7 Steps to Get Your Retirement Plan Back on Track
2020 has thrown quite a few wrenches into people’s retirement plans. Here are a few ways you can begin getting back on track in the second half of the year.
- Make Catch Up Contributions if you can
For 2020, 401(k) contributions are limited to $19,500 for most people, but if you’re 50 and older, you can make an additional catch-up contribution of $6,500 this year. That means older savers can contribute up to $26,000 in a 401(k) plan in 2020.
With an IRA, the maximum amount you can contribute for 2020 is $6,000 if you’re younger than age 50. However, people age 50 and older can add an extra $1,000 per year as a catch-up contribution, bringing the maximum IRA contribution to $7,000.
- Consider a Roth Conversion
With a Roth IRA, you pay tax now, but withdrawals in retirement are tax free. So, it’s a pay me now or pay me later situation.
If you do convert a traditional IRA to a Roth IRA, you pay tax on the transferred funds in the year of conversion. However, doing it in 2020 might be a good move in the long run if you can handle the additional tax this year.
- Pay off any 401(k) Loans as soon as possible
If you have a 401(k) loan, pay it off as soon as possible. Otherwise, you’re putting your short-term needs ahead of your long-term goals. The purpose of a 401(k) is to save for your retirement, and if you borrow from this account, it may lead to your retirement being inadequately funded. Also, the money you borrow is no longer being invested, so you’ll miss out on any potential growth for the duration of your loan.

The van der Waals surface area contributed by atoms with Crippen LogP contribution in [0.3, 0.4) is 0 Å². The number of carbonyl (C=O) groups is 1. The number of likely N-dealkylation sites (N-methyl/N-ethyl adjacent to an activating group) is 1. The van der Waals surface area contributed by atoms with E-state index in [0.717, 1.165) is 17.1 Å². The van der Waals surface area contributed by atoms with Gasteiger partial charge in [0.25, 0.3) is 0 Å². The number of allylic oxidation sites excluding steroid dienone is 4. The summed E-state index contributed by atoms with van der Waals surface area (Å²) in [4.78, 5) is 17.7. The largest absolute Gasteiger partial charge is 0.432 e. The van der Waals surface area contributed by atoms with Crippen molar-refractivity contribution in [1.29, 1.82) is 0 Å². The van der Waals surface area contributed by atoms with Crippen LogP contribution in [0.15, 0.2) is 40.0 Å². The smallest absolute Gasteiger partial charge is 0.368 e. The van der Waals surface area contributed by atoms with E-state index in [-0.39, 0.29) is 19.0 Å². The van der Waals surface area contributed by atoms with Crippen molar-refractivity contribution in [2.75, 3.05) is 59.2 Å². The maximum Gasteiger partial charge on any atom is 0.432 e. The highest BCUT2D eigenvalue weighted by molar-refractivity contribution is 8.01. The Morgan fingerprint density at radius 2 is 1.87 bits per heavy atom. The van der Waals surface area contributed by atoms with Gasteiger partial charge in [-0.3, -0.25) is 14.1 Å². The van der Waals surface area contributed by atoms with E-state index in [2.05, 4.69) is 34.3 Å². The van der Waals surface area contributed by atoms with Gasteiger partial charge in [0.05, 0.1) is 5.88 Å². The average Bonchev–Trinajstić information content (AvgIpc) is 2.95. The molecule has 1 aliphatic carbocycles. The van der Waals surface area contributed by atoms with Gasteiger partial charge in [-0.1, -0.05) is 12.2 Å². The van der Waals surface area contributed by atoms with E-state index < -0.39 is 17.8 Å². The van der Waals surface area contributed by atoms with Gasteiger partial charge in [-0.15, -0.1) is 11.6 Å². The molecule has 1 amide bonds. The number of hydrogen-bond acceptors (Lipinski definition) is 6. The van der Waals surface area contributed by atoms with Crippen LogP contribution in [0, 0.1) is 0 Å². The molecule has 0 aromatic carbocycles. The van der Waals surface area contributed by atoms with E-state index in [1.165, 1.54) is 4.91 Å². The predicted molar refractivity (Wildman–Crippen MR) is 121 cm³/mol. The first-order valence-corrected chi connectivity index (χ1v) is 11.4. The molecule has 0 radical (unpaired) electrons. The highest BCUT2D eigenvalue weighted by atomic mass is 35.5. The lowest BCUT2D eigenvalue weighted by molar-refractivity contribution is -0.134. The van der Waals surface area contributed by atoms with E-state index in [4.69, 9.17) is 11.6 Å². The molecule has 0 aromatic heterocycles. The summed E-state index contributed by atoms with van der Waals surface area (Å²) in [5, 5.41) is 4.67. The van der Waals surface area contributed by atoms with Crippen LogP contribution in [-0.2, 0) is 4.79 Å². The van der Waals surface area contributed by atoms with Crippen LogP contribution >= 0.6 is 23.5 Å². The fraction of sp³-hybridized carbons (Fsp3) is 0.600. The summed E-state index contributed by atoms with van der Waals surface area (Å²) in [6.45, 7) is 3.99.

- Work Longer than you planned
If you’re still employed during the pandemic, but you’re close to retirement, consider staying on the job for a few more years. This will make a huge difference in your retirement savings because you can continue making contributions to your retirement funds and hold off tapping into them. You’ll also be able to delay taking Social Security right away, which means you’ll earn a bigger benefit when you do start receiving benefits.
- Stick with Equites
Believe it or not, now is the perfect time to invest in the stock market for retirement savings if you have a little disposal income.
Long-term investors should also consider dollar-cost averaging. With this strategy, you invest in the market in regular, equal portions over time. This allows you to buy more shares when they’re cheaper, and fewer shares when they’re more expensive. In the end, you may get a lower average cost basis when compared to investing the same amount of money at once.
- Review Your Social Security Strategy
Social Security will undoubtedly be a major part of your retirement plan. Unlike the stock market, that part of your income won’t go down and will be adjusted for inflation yearly. That’s why it’s important to consider when you’ll start collecting benefits.
You can start taking Social Security at age 62 if you think you need it, but your benefits will be permanently reduced by up to 30%. Full retirement age is at 66 if you were born between 1943 and 1954. It gradually increases to 67 for people born between 1955 and 1960 – and then stays at 67 for everyone born after 1960. If you can afford it, however, think about waiting until age 70 to claim benefits because they will increase 8% per year if you wait to take them.
- Trim Your Expenses
To free up more money for retirement savings, try to reduce any expenses that you can, even if they’re small because it all adds up. Some ideas include eating out less often, cutting your cable bill, or replacing your car less frequently. If you work in a city where you can get by with public transportation, consider selling your car and getting rid of associated expenses (like insurance, gas, maintenance, etc.) to help pad your retirement accounts.
If you are unsure about your retirement plans due to this years events, give us a call at 610-825-3540. We would be happy to site down with you and figure out a plan to get you back on track.